Sometimes it is essential that we break free of our comfort zone. When enough people create comfort zones, they create entrenched processes that are often inviolable. They are safe, but they are non-productive, regardless of what the charts and reports say.

The key to the success is being willing to start over, to stop doing things that are useless, and put the value of people over process. If the organization cares about the process over people, you are not in a good place. Sadly, that's probably 80% of companies, but someone has to be brave enough to say "enough".

Test Management Revisited - Live from #AgileTD

Today's theme seems to be BBST remembrance. Selena was one of the participants in my first BBST class, and Anne-Marie Charrett was one of my instructors for that class. In many ways, I've always considered Anne-Marie one of my favorite teachers, and therefore, I tend to make a point of attending any of the talks she presents at any conference I attend. To date I have not been disappointed, and I have no reason to believe today will be any different :).

The Main Statement for Anne-Marie's talk is "Test Management is still vital for large organizations but it needs to be re-invented to be able to work in an agile context".

In my own world, I have been a Lone Tester more times than not, so Test Management was by default my domain. Today, I am part of a small team that has two dedicated testers, one contractor who does automation almost exclusively, and a bunch of side stuff that I do as well. Test management happens, but it's probably a bit more haphazard than I would like.  In that guide, it helps to think about what Test Management actually means. Test Leadership might be a better terminology.

When Anne-Marie started at Tyro Payments, she joined a team that had five testers as the test manager (and then lobbied to be called the test lead). Tyro prided itself on being a very Agile shop in the programming sphere. As you might guess, the testers were *NOT* Agile (sound familiar? yeah, I'm sure it does). This is what happens when testers are treated as a control, but are not perceived as being part of the overall programming flow. The developers were doing lots of automation and also some of their own manual testing, so why did the company need testers again? Anne-Marie came in to help solve this problem.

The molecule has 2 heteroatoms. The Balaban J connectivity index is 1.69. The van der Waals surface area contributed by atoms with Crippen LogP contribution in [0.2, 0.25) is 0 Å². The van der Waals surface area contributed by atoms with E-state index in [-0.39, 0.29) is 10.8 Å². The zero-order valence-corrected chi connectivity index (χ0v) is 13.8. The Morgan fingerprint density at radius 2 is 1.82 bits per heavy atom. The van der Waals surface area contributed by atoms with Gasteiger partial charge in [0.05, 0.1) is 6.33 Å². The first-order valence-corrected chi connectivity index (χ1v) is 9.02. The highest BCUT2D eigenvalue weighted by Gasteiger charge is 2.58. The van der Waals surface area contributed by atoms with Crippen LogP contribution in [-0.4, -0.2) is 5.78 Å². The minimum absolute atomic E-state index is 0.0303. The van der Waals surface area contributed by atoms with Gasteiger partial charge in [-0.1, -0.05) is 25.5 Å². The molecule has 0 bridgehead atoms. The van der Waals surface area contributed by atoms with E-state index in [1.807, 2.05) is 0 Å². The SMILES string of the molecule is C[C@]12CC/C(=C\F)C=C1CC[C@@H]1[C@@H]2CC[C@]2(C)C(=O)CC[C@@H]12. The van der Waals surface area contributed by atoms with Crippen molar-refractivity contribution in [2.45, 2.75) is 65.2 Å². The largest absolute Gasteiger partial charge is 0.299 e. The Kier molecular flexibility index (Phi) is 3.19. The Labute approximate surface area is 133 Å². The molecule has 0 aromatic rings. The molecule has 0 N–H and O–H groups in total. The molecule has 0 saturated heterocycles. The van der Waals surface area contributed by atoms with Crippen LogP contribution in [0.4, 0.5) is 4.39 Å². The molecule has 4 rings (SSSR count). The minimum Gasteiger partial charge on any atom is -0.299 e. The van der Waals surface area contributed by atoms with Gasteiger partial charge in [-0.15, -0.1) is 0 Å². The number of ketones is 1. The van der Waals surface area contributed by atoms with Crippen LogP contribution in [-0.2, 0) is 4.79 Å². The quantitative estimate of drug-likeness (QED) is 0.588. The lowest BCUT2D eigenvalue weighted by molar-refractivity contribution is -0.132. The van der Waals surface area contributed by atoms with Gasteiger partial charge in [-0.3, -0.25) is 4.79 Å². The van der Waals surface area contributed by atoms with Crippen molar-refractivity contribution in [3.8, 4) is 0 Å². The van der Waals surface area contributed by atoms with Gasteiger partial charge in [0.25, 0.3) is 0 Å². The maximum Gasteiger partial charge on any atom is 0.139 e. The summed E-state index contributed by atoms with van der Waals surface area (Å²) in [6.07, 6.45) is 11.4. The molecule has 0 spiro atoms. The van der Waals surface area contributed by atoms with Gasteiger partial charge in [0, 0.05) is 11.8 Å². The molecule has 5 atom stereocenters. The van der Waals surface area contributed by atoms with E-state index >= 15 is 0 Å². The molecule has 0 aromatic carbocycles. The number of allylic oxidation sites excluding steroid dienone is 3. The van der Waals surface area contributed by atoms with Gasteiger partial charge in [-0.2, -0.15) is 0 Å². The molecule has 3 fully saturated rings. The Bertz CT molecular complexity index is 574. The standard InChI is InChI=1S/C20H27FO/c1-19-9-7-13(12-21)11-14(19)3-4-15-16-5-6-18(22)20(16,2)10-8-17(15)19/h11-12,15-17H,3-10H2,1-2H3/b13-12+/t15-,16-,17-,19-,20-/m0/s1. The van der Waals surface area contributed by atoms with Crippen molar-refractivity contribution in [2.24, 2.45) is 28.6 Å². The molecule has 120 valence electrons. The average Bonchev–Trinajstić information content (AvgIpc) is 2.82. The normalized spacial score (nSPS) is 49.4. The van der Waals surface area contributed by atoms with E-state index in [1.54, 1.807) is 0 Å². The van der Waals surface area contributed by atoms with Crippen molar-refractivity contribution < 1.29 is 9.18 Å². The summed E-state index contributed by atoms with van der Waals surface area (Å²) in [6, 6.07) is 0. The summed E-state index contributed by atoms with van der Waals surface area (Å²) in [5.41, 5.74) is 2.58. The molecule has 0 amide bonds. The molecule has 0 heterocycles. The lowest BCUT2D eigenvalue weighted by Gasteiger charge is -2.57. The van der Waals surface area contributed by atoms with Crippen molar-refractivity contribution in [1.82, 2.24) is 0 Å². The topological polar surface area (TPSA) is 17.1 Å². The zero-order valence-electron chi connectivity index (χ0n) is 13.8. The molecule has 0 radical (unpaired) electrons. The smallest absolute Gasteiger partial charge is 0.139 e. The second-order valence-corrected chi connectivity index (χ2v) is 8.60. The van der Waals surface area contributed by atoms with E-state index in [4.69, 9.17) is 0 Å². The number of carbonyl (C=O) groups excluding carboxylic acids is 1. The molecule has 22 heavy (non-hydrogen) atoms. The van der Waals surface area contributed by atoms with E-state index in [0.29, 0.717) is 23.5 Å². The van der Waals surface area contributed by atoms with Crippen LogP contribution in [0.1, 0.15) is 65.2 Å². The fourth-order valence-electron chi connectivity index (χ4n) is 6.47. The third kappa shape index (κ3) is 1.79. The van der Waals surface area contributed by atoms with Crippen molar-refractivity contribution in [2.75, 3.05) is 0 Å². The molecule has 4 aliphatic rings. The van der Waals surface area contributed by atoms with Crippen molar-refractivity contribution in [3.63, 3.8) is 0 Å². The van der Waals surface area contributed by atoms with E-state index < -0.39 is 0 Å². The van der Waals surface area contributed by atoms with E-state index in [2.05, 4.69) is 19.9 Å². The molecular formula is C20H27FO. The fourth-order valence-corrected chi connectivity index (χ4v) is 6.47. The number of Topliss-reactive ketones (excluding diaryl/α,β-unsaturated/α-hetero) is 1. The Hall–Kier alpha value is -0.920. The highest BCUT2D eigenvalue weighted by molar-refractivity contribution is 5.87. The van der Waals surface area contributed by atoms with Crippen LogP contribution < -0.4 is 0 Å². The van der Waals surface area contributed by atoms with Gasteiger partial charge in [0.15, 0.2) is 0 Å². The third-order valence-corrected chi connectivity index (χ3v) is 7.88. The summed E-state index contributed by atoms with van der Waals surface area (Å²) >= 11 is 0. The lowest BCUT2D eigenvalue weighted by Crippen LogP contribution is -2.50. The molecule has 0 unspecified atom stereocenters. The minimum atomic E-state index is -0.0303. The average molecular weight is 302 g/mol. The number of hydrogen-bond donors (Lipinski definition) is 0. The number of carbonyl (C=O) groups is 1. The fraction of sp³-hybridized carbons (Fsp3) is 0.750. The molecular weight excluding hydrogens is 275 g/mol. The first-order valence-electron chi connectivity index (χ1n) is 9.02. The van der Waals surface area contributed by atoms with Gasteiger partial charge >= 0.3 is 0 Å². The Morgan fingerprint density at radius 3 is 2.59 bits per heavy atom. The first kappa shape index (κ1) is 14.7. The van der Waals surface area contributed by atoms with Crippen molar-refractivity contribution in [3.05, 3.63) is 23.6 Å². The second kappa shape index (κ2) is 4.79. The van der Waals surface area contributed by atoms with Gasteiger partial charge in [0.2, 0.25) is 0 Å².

The first thing that Anne-Marie focused on was creating a culture for the testers to decide who they wanted to be and what they wanted to be perceived to be. the team wanted to be autonomous, responsible, autodidactic, be able to identify an effective test process, and to be courageous. Anne-Marie introduced a lot of coaching, and generally coaching is focused on specific tasks. As a test manager/leader, the coaching works best when a specific task is being performed, and the coach can be there to give 1:1 feedback. Having experienced Anne-Marie's coaching first hand over the years, I can say that this is probably a really cool experience.

This type of opportunity worked well with a smaller team, but as the team grew and developed, there started to be a break down in the effectiveness of the approaches she was using. Doing 1:1 time with a team of ten is rather hard, if not impossible. At this point, Anne-Marie decided that they needed to look at an alternative to the approach they were using. One of the key decisions they made was to delegate a lot of the traditional test management responsibilities to the rest of the team. They created a Trello board and asked everyone to take over key areas like hiring, training, retros, reporting, etc. so that Anne-Marie could focus her attention on the area she was best suited for, which was coaching and mentoring. She also allowed the decision making to be delivered down to the teams, so that she didn't have to make all the decisions. This worked until the team got larger once again. Delegating the tasks was a help, but now with fifteen testers, the coaching was becoming rote and check list oriented. How can she get back into the key area she wanted to be to help people get skilled up?